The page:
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03-22-2009, 09:42 AM
hi there. I'm looking for the perfect microcontroller to use for my audio synthesizer project and the Propeller looks just right because I can calculate all the parts I need in parallel (oscillators, filters, modulators etc..). I know there are some audio projects that use the Propeller (open-Stomp and more), but I was reading something on wikipedia which made me worried and I hope you guys can confirm that its not correct.

From http://en.wikipedia.org/wiki/Parallax_Propeller
"Spin programming language executes approximately 80,000 instruction-tokens per second on each core, giving 8 times 80,000 for 640,000 high level instructions per second. Most machine-language instructions take 4 clock-cycles to execute, resulting in 20 MIPS per cog, or 160 MIPS in total for an 8-cog Propeller."

80,000 instructions per second?? Really? Each spin instruction takes 20,000,000/80,000 = 250 machine instructions to execute?! I hope I'm wrong because 2 instructions per sample (at 44Khz) isn't going to do much, haha...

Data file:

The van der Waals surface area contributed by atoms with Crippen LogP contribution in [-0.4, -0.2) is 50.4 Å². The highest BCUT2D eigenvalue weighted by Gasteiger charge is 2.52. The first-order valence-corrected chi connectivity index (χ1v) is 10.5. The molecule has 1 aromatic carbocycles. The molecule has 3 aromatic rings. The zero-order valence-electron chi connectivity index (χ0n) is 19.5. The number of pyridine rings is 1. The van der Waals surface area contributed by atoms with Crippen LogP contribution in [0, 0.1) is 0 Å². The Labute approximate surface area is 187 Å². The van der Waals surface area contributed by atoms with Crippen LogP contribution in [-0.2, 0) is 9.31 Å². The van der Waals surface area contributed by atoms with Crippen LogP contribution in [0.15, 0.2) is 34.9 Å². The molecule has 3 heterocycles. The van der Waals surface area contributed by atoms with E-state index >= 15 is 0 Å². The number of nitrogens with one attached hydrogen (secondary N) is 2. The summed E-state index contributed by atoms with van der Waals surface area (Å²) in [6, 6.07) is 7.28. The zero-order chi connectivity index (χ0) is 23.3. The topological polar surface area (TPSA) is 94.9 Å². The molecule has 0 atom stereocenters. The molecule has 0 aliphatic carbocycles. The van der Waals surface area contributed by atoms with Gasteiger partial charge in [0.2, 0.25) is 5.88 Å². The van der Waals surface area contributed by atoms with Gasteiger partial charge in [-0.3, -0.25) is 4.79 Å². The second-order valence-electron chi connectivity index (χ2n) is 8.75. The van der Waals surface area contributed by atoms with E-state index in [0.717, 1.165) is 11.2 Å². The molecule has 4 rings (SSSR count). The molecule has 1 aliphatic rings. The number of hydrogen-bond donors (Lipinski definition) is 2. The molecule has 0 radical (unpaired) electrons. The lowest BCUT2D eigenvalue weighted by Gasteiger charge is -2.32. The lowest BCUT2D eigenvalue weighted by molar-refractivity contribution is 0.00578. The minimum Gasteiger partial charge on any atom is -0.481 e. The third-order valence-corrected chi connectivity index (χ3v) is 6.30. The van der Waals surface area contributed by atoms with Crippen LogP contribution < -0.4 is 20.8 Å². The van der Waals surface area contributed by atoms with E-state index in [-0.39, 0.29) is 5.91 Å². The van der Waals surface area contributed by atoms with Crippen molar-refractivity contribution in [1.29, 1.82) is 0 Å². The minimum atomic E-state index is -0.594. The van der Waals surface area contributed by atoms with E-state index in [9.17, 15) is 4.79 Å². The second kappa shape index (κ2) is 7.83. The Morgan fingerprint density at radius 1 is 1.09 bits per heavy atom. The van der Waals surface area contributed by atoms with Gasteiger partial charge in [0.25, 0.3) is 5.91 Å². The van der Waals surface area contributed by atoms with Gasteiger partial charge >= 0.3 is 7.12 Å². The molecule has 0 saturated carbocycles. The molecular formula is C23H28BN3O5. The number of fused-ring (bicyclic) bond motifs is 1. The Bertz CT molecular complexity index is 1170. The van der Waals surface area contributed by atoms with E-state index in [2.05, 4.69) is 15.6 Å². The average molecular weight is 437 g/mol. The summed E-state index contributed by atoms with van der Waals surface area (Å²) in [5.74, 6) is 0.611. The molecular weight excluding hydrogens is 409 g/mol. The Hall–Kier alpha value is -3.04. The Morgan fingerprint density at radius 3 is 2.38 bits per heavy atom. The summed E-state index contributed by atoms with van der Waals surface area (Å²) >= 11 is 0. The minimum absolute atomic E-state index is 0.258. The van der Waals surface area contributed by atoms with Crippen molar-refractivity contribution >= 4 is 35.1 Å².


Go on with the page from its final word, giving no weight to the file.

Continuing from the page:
So, what, is this information false or will I have to program in assembly?

Rayman
03-22-2009, 11:43 AM
You will probably need assembly for real-time audio processing.

But, there is a C compiler that is much faster than SPIN. You could try that...

Mike Green
03-22-2009, 11:59 AM
I think the quoted "tokens per second" is a bit low, off by maybe a factor of 5. It's still much slower than the native instruction speed which is 20MIPS/cog. The C compiler produces what's call Large Memory Model (LMM) code which is semi-interpreted native code which executes at roughly 4-5MIPS. Most programs for the Propeller are a combination of Spin interpretive code for the higher level functions and assembled native code for the lower level high speed functions.